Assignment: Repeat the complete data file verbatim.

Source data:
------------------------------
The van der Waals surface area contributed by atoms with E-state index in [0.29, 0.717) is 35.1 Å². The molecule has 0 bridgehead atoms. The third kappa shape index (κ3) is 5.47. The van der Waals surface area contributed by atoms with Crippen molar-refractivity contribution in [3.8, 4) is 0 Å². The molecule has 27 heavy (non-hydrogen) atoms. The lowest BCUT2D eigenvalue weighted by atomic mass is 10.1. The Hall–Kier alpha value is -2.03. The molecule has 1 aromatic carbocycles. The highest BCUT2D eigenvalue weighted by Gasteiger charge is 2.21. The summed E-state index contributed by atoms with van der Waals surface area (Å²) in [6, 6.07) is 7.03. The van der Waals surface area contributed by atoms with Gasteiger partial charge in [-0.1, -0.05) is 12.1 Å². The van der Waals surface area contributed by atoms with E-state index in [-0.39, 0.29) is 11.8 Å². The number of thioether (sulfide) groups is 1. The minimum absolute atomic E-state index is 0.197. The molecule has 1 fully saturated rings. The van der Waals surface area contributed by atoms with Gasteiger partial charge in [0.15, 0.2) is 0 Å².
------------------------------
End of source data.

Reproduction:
The van der Waals surface area contributed by atoms with E-state index in [0.29, 0.717) is 35.1 Å². The molecule has 0 bridgehead atoms. The third kappa shape index (κ3) is 5.47. The van der Waals surface area contributed by atoms with Crippen molar-refractivity contribution in [3.8, 4) is 0 Å². The molecule has 27 heavy (non-hydrogen) atoms. The lowest BCUT2D eigenvalue weighted by atomic mass is 10.1. The Hall–Kier alpha value is -2.03. The molecule has 1 aromatic carbocycles. The highest BCUT2D eigenvalue weighted by Gasteiger charge is 2.21. The summed E-state index contributed by atoms with van der Waals surface area (Å²) in [6, 6.07) is 7.03. The van der Waals surface area contributed by atoms with Gasteiger partial charge in [-0.1, -0.05) is 12.1 Å². The van der Waals surface area contributed by atoms with E-state index in [-0.39, 0.29) is 11.8 Å². The number of thioether (sulfide) groups is 1. The minimum absolute atomic E-state index is 0.197. The molecule has 1 fully saturated rings. The van der Waals surface area contributed by atoms with Gasteiger partial charge in [0.15, 0.2) is 0 Å².